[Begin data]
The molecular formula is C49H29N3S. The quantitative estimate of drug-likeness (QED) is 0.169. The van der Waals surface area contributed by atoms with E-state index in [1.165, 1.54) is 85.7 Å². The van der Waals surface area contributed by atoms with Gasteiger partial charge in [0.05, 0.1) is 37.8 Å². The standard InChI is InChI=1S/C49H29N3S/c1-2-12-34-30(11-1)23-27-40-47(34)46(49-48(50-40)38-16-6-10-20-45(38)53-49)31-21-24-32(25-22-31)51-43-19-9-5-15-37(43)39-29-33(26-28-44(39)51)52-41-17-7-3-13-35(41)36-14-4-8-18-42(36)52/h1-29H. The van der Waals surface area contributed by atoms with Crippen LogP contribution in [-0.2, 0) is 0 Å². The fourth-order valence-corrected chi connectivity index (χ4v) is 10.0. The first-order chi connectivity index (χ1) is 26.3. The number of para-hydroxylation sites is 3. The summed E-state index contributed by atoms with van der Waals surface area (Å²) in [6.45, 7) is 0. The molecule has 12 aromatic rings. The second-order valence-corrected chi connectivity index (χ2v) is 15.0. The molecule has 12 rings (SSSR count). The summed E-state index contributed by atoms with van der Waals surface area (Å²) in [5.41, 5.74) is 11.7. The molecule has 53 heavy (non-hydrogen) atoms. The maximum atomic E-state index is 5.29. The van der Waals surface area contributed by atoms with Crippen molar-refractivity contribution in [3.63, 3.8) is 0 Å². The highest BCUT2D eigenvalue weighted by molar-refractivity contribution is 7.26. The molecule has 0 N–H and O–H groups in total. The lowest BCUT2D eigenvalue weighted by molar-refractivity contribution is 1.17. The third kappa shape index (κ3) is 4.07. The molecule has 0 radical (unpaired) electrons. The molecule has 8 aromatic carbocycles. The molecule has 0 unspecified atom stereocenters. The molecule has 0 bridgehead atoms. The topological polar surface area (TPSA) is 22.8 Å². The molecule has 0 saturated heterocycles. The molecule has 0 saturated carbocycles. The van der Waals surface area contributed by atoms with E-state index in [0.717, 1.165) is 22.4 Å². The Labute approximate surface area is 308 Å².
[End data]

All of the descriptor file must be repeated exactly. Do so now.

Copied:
The molecular formula is C49H29N3S. The quantitative estimate of drug-likeness (QED) is 0.169. The van der Waals surface area contributed by atoms with E-state index in [1.165, 1.54) is 85.7 Å². The van der Waals surface area contributed by atoms with Gasteiger partial charge in [0.05, 0.1) is 37.8 Å². The standard InChI is InChI=1S/C49H29N3S/c1-2-12-34-30(11-1)23-27-40-47(34)46(49-48(50-40)38-16-6-10-20-45(38)53-49)31-21-24-32(25-22-31)51-43-19-9-5-15-37(43)39-29-33(26-28-44(39)51)52-41-17-7-3-13-35(41)36-14-4-8-18-42(36)52/h1-29H. The van der Waals surface area contributed by atoms with Crippen LogP contribution in [-0.2, 0) is 0 Å². The fourth-order valence-corrected chi connectivity index (χ4v) is 10.0. The first-order chi connectivity index (χ1) is 26.3. The number of para-hydroxylation sites is 3. The summed E-state index contributed by atoms with van der Waals surface area (Å²) in [6.45, 7) is 0. The molecule has 12 aromatic rings. The second-order valence-corrected chi connectivity index (χ2v) is 15.0. The molecule has 12 rings (SSSR count). The summed E-state index contributed by atoms with van der Waals surface area (Å²) in [5.41, 5.74) is 11.7. The molecule has 53 heavy (non-hydrogen) atoms. The maximum atomic E-state index is 5.29. The van der Waals surface area contributed by atoms with Crippen molar-refractivity contribution in [3.63, 3.8) is 0 Å². The highest BCUT2D eigenvalue weighted by molar-refractivity contribution is 7.26. The molecule has 0 N–H and O–H groups in total. The lowest BCUT2D eigenvalue weighted by molar-refractivity contribution is 1.17. The third kappa shape index (κ3) is 4.07. The molecule has 0 radical (unpaired) electrons. The molecule has 8 aromatic carbocycles. The molecule has 0 unspecified atom stereocenters. The molecule has 0 bridgehead atoms. The topological polar surface area (TPSA) is 22.8 Å². The molecule has 0 saturated heterocycles. The molecule has 0 saturated carbocycles. The van der Waals surface area contributed by atoms with E-state index in [0.717, 1.165) is 22.4 Å². The Labute approximate surface area is 308 Å².